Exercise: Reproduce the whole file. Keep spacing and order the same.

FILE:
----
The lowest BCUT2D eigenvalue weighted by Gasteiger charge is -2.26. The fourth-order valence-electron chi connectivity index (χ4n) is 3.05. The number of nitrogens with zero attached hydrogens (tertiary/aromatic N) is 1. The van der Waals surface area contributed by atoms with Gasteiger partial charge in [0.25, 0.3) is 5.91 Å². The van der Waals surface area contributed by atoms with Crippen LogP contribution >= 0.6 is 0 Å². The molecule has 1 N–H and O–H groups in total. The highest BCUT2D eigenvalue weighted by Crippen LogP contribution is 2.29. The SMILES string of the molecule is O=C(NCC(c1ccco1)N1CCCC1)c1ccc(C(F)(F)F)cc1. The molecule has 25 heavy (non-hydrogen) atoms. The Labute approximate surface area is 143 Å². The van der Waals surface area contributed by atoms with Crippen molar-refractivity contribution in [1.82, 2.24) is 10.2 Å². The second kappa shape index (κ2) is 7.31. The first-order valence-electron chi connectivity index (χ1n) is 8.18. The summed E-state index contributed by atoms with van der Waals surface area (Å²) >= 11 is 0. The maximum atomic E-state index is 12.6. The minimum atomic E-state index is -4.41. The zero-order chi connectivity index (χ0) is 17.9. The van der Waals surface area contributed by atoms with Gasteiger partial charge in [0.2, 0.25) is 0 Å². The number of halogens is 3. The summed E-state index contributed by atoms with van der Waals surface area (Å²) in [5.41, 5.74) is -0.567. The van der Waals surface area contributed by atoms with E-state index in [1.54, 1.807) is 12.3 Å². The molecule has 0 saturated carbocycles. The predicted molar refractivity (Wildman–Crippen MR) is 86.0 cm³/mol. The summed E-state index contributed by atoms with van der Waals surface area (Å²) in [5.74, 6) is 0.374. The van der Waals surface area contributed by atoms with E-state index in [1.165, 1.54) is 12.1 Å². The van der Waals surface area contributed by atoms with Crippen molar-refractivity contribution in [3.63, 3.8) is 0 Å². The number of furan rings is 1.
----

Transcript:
The lowest BCUT2D eigenvalue weighted by Gasteiger charge is -2.26. The fourth-order valence-electron chi connectivity index (χ4n) is 3.05. The number of nitrogens with zero attached hydrogens (tertiary/aromatic N) is 1. The van der Waals surface area contributed by atoms with Gasteiger partial charge in [0.25, 0.3) is 5.91 Å². The van der Waals surface area contributed by atoms with Crippen LogP contribution >= 0.6 is 0 Å². The molecule has 1 N–H and O–H groups in total. The highest BCUT2D eigenvalue weighted by Crippen LogP contribution is 2.29. The SMILES string of the molecule is O=C(NCC(c1ccco1)N1CCCC1)c1ccc(C(F)(F)F)cc1. The molecule has 25 heavy (non-hydrogen) atoms. The Labute approximate surface area is 143 Å². The van der Waals surface area contributed by atoms with Crippen molar-refractivity contribution in [1.82, 2.24) is 10.2 Å². The second kappa shape index (κ2) is 7.31. The first-order valence-electron chi connectivity index (χ1n) is 8.18. The summed E-state index contributed by atoms with van der Waals surface area (Å²) >= 11 is 0. The maximum atomic E-state index is 12.6. The minimum atomic E-state index is -4.41. The zero-order chi connectivity index (χ0) is 17.9. The van der Waals surface area contributed by atoms with Gasteiger partial charge in [0.2, 0.25) is 0 Å². The number of halogens is 3. The summed E-state index contributed by atoms with van der Waals surface area (Å²) in [5.41, 5.74) is -0.567. The van der Waals surface area contributed by atoms with E-state index in [1.54, 1.807) is 12.3 Å². The molecule has 0 saturated carbocycles. The predicted molar refractivity (Wildman–Crippen MR) is 86.0 cm³/mol. The summed E-state index contributed by atoms with van der Waals surface area (Å²) in [5.74, 6) is 0.374. The van der Waals surface area contributed by atoms with E-state index in [1.165, 1.54) is 12.1 Å². The van der Waals surface area contributed by atoms with Crippen molar-refractivity contribution in [3.63, 3.8) is 0 Å². The number of furan rings is 1.